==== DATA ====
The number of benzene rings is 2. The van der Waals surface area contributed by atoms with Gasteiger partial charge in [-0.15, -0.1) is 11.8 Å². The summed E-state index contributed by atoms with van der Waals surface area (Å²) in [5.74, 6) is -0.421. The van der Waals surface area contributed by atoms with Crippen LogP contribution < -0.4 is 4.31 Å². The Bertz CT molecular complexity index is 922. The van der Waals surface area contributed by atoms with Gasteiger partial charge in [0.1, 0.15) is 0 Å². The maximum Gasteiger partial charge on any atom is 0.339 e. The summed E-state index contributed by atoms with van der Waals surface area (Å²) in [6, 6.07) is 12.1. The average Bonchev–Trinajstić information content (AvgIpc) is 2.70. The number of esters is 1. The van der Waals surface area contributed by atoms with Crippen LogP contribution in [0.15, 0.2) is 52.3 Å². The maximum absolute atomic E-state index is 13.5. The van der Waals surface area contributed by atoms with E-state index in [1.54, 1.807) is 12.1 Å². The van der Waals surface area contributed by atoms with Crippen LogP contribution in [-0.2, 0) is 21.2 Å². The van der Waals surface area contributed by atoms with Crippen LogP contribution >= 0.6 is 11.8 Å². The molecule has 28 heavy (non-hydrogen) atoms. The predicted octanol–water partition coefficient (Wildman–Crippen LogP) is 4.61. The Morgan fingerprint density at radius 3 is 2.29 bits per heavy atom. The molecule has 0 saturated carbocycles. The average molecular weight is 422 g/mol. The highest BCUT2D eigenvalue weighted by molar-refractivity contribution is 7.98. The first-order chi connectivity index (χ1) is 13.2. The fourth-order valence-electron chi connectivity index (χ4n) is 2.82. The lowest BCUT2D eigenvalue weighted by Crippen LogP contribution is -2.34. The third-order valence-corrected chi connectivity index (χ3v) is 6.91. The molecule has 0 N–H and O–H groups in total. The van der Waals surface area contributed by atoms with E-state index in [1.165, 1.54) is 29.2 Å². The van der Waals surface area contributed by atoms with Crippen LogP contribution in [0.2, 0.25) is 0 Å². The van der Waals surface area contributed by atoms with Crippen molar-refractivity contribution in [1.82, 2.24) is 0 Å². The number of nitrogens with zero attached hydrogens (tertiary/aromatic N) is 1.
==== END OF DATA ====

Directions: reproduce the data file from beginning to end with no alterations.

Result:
The number of benzene rings is 2. The van der Waals surface area contributed by atoms with Gasteiger partial charge in [-0.15, -0.1) is 11.8 Å². The summed E-state index contributed by atoms with van der Waals surface area (Å²) in [5.74, 6) is -0.421. The van der Waals surface area contributed by atoms with Crippen LogP contribution < -0.4 is 4.31 Å². The Bertz CT molecular complexity index is 922. The van der Waals surface area contributed by atoms with Gasteiger partial charge in [0.1, 0.15) is 0 Å². The maximum Gasteiger partial charge on any atom is 0.339 e. The summed E-state index contributed by atoms with van der Waals surface area (Å²) in [6, 6.07) is 12.1. The average Bonchev–Trinajstić information content (AvgIpc) is 2.70. The number of esters is 1. The van der Waals surface area contributed by atoms with Crippen LogP contribution in [0.15, 0.2) is 52.3 Å². The maximum absolute atomic E-state index is 13.5. The van der Waals surface area contributed by atoms with E-state index in [1.54, 1.807) is 12.1 Å². The van der Waals surface area contributed by atoms with Crippen LogP contribution in [-0.2, 0) is 21.2 Å². The van der Waals surface area contributed by atoms with Crippen LogP contribution >= 0.6 is 11.8 Å². The molecule has 28 heavy (non-hydrogen) atoms. The predicted octanol–water partition coefficient (Wildman–Crippen LogP) is 4.61. The Morgan fingerprint density at radius 3 is 2.29 bits per heavy atom. The molecule has 0 saturated carbocycles. The average molecular weight is 422 g/mol. The highest BCUT2D eigenvalue weighted by molar-refractivity contribution is 7.98. The first-order chi connectivity index (χ1) is 13.2. The fourth-order valence-electron chi connectivity index (χ4n) is 2.82. The lowest BCUT2D eigenvalue weighted by Crippen LogP contribution is -2.34. The third-order valence-corrected chi connectivity index (χ3v) is 6.91. The molecule has 0 N–H and O–H groups in total. The van der Waals surface area contributed by atoms with E-state index in [1.165, 1.54) is 29.2 Å². The van der Waals surface area contributed by atoms with Crippen LogP contribution in [0.2, 0.25) is 0 Å². The van der Waals surface area contributed by atoms with Crippen molar-refractivity contribution in [1.82, 2.24) is 0 Å². The number of nitrogens with zero attached hydrogens (tertiary/aromatic N) is 1.